IMF chief, Christine Lagarde, is investigated over compensation paid to tycoon
John Lichfield has been The Independent's man in Paris since 1997, covering French news. Before that, he was the paper's Foreign Editor and he has also worked in Brussels and Washington. In 1999, he was the UK press Awards Foreign Reporter of the year.
Thursday 24 January 2013
French anti-fraud police have raided the home of a former close associate of the International Monetary Fund chief Christine Lagarde as part of an investigation into alleged abuse of public office and “embezzlement” when she was French Finance Minister in 2008.
Separately, it emerged that an anonymous letter had been sent from inside the French civil service exonerating Ms Lagarde and pointing the finger of blame at the former President Nicolas Sarkozy and a previous Finance Minister, Jean-Louis Borloo.
The investigation concerns the payment of €430m in state compensation to a disgraced French tycoon, Bernard Tapie, in 2008. Three French magistrates are investigating allegations that Ms Lagarde acted improperly when she created an independent panel to end a legal dispute over the seizure of Mr Tapie’s assets, including the Adidas sportswear company, in the 1990s.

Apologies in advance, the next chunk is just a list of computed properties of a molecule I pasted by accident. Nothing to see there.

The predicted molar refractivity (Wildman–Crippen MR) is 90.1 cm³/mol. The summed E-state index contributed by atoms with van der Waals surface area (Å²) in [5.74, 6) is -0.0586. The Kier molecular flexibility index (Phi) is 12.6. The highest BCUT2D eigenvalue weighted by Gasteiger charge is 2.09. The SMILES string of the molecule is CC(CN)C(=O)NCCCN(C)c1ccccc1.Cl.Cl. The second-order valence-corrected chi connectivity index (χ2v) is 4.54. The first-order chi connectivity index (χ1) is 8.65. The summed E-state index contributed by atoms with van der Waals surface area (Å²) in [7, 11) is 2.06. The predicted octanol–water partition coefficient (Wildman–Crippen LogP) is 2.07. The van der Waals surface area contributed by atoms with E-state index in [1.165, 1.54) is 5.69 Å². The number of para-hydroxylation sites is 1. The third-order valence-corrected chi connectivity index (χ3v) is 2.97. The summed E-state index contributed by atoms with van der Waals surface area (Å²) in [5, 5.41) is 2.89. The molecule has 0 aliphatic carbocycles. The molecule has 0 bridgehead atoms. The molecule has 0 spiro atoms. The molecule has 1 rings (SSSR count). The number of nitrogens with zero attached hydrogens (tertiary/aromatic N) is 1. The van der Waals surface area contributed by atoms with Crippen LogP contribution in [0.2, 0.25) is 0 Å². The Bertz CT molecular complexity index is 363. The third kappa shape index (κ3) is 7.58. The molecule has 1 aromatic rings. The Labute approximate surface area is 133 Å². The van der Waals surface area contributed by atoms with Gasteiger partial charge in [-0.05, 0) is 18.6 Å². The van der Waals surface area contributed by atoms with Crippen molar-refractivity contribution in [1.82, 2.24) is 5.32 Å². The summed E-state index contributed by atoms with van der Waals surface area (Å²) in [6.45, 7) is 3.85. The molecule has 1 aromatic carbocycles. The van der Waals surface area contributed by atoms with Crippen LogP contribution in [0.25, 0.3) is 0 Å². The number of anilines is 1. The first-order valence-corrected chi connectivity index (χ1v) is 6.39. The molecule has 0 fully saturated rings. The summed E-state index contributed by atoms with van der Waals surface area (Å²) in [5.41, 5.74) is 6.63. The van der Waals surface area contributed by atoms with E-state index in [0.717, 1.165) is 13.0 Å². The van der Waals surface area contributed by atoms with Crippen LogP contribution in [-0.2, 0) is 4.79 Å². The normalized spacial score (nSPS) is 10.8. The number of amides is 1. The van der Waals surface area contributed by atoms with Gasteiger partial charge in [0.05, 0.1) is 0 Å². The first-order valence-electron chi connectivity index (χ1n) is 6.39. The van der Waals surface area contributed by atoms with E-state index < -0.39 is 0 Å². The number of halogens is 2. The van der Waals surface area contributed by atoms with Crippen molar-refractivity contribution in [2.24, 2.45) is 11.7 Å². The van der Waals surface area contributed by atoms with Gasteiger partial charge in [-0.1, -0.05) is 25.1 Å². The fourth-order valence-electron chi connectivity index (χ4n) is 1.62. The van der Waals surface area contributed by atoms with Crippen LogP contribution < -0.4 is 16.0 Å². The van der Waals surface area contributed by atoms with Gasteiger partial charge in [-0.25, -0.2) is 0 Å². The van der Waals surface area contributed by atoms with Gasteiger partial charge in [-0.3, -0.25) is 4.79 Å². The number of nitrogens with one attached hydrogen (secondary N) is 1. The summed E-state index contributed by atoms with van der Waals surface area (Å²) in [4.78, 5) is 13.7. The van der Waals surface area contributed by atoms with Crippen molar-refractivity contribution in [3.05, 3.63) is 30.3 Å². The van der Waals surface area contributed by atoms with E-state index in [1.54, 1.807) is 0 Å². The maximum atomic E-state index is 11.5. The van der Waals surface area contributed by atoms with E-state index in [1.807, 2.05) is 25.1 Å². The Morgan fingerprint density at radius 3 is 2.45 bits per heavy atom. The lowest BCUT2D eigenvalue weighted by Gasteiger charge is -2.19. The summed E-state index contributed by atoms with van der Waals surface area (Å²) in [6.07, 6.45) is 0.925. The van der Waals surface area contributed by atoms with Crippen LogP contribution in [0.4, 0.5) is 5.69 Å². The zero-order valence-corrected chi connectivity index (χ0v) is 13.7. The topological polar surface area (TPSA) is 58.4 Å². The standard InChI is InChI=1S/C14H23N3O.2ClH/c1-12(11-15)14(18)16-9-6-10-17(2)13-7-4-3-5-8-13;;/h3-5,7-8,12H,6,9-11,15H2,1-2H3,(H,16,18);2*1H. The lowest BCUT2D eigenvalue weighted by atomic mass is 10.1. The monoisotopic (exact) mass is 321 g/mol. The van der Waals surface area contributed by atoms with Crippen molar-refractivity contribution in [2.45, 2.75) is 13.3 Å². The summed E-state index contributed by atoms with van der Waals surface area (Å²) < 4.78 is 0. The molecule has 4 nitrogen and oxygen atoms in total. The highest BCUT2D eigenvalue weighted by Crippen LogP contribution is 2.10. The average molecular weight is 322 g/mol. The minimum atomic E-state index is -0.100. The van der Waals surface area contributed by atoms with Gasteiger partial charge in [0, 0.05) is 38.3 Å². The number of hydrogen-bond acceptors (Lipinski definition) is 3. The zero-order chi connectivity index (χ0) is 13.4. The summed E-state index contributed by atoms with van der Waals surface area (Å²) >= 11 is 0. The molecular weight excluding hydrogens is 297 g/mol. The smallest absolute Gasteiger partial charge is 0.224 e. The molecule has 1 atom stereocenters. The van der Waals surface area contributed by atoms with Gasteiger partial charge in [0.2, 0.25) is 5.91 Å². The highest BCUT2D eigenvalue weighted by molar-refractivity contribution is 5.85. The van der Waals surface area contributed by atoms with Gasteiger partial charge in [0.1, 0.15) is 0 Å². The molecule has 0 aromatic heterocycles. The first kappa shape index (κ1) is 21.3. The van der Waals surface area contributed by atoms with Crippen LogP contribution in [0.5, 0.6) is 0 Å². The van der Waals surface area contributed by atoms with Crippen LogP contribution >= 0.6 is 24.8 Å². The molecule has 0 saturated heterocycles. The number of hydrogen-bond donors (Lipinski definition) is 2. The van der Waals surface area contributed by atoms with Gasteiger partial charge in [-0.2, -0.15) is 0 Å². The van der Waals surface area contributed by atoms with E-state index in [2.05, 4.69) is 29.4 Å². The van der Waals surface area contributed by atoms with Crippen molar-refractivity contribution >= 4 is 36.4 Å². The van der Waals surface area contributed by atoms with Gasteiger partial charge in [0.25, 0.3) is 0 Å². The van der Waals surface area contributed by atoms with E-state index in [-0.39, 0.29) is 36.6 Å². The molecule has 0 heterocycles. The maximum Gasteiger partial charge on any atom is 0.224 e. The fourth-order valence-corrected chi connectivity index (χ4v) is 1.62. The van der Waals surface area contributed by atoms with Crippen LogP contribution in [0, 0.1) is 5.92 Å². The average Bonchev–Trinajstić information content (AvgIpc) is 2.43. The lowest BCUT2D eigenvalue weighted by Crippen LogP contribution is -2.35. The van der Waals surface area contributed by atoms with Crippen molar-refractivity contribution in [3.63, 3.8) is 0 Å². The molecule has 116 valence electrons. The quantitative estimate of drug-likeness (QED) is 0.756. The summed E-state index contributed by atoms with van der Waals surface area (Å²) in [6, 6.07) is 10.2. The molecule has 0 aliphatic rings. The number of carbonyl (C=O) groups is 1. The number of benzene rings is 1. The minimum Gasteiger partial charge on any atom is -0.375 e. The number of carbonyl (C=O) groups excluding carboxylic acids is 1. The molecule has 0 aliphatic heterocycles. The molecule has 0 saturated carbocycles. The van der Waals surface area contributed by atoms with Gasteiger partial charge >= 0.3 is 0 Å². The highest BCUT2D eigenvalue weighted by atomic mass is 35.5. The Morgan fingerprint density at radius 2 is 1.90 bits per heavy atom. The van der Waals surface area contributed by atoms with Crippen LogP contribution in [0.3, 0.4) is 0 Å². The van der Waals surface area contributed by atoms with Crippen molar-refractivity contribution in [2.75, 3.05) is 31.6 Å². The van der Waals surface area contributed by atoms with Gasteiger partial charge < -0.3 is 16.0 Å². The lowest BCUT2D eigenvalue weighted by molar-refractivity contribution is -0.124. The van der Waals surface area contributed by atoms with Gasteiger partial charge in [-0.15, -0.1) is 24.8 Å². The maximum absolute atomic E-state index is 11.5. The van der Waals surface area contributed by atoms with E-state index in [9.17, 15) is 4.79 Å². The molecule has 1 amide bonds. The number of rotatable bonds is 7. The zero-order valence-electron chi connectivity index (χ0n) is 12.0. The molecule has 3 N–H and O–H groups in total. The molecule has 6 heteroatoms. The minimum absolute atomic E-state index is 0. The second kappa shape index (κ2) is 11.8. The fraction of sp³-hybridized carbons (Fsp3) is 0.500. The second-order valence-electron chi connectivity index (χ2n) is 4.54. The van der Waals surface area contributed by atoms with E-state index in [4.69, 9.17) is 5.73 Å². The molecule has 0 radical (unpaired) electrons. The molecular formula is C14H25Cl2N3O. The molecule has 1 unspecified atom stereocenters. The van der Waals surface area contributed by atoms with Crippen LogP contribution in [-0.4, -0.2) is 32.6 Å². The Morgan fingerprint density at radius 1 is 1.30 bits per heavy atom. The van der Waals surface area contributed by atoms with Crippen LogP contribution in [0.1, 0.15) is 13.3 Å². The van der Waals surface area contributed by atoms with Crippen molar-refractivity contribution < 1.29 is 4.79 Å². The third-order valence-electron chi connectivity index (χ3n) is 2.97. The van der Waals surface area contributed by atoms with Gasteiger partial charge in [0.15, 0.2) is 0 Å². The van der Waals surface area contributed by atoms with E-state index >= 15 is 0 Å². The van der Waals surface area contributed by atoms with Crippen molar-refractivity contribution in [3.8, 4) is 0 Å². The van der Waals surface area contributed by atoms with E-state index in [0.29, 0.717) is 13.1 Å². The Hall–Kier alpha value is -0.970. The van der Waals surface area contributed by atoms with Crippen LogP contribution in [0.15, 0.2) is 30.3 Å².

Mr Tapie was jailed in 1997 after being found guilty of a number of offences including the fixing of a football match involving the club he owned at the time, Olympique Marseille. Once a left-wing activist and minister, Mr Tapie switched sides after he left prison to back Nicolas Sarkozy in the 2007 presidential election.
Magistrates are investigating allegations that Ms Lagarde , as Finance Minister, intervened improperly to ensure that Mr Tapie received significant compensation for what he claimed was the illegal seizure of Adidas by a state-controlled bank. In 2011, Ms Lagarde was appointed as head of the International Monetary Fund after rape allegations (since dropped) forced the resignation of another former French Finance Minister, Dominique Strauss-Kahn.
Anti-fraud detectives raided the home of Mr Tapie and that of Stéphane Richard, now head of France Telecom, formerly the head of Ms Lagarde’s private office at the finance ministry. Ms Lagarde is expected to be questioned by investigating magistrates in the near future. It is alleged that Mr Tapie was given a sweetheart deal in return for his high-profile support for Mr Sarkozy in the 2007 presidential election.
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